Amanda: What issues do you find yourself most strongly drawn to? When you’re reading and learning and finding yourself really needing to say something – what causes that?

Anthony: There’s no shortage of things that inflame my passions. I’m one of these people, like anybody, where we have our political discussions with our friends and our passions are inflamed. I didn’t want to be just somebody yelling at a friend or arguing at a bar. I wanted to take that energy and channel it into my artwork or else it just seemed to be a waste. My best work is where you can feel that I really do care about these issues. My “Don’t Tase Me, World Peace” painting came after I read that story about the college kid that was tased in Florida. I saw the video of it and it made me disgusted. It made me want to do something, it’s just wrong. The guy’s on the ground with four officers on him and clearly restrained and not a threat to anybody and they just tortured him, you know? Why weren’t people more outraged? Why weren’t the students there more outraged?

Overall, definitely anti-war issues. There’s just not enough anti-war message out there. There’s just so much media and most of it is not really touching on the subject of why are we there or what are we doing. Is this helping or making things worse? There’s a lot of misguided patriotism.

Amanda: It does seem there is a lot of confusion between supporting our troops and supporting our war.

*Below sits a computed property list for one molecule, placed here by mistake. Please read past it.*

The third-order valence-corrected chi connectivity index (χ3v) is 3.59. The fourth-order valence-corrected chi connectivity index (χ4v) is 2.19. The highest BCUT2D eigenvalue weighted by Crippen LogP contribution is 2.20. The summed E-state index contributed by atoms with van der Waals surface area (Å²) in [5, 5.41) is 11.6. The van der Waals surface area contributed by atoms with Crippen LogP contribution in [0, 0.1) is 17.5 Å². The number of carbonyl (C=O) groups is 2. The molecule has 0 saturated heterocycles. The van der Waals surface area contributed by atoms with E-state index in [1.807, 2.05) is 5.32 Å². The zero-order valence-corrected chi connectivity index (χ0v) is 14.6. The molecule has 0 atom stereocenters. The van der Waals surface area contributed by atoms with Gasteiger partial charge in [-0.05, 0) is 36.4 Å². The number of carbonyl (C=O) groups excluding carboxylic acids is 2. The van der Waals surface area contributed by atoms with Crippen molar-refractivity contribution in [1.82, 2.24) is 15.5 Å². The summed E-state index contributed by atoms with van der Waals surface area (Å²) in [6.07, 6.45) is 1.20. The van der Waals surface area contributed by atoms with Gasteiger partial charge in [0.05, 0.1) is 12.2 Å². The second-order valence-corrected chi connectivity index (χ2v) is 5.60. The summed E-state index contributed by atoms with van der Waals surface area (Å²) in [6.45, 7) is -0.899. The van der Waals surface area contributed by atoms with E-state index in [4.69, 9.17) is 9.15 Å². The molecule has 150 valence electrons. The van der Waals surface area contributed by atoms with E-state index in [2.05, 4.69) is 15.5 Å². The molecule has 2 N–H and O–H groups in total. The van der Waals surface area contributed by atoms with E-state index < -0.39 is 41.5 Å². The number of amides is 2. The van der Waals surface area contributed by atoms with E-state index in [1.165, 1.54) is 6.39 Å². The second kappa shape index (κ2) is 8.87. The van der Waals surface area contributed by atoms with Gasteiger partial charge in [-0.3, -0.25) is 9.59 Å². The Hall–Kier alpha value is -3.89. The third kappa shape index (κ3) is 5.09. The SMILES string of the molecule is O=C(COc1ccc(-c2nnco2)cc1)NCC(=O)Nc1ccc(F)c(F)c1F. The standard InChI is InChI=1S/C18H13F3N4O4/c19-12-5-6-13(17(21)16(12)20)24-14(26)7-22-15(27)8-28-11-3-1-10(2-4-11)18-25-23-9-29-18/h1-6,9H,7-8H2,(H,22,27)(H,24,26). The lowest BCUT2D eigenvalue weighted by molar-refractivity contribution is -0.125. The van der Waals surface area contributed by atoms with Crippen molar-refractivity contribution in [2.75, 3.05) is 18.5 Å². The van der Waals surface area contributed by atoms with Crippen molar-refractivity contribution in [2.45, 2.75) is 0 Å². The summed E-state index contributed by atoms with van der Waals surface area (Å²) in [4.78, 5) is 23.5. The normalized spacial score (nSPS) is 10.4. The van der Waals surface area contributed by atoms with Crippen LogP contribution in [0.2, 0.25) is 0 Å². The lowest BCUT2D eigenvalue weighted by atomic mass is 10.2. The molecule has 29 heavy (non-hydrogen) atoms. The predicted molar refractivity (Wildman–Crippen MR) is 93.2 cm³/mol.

Anthony: Yeah, somehow it got mixed up. Like if you don’t want people to be killed for no reason then you’re un-patriotic – which is the opposite, I think. When my government lies about why they send our troops to die they’re the ones that are un-American. These poor kids are going over there, dying. I mean, people went to Iraq thinking they were avenging 9/11. 60% of Americans believed that Saddam Hussein was responsible for 9/11. It was all lies, all distortion, all cynically told to manipulate people and use their patriotism against them.

So like I say, torture and war just make me sick. I have a little boy and I think about where he’s going to be. Ten years from now he’ll be of military age and God knows what kind of lies they’ll be coming up with for the next series of wars.

Amanda: What kind of reactions do you get from people who are looking at your art? Does it start particular conversations?

Anthony: It does. It’s interesting when I have a show I can stand back and listen. I recently started a blog to try to get some feedback. By and large people who comment on my work on Facebook, people who are at my shows, and people who have written about my work really seem to get it. I think some of it is shocking to people and some of it is provocative, but it’s meant to be. The fact that I’ve gotten in a lot of competitions — my work has been recognized by the American Illustration and Society of Illustration — makes me feel like people know what they’re talking about and it spurs me on to keep creating more.

I got an email from Cindy Sheehan saying that she loved my work, so that really buoyed my spirits.

Amanda: Are you working on any new shows?

Anthony: I have a group show coming up in December in Trifecta Gallery in Las Vegas, and I’m actually doing a new series of paintings. I don’t want everything to be dark, I try with most of my work to have some humour that keeps it from being too dogmatic or too strident. I’ll put something that’s funny next to something series to keep some balance. So I’m doing a series of paintings of dogs in burkas; “Barkas”, I’m calling them. There’s a political message in there but I also don’t want it to be taken too seriously. I don’t want to be a complete downer. I want my art to make people laugh as well as make people think. It’s a hard balance to come to when you’re talking about serious issues, because you don’t want to be disrespectful.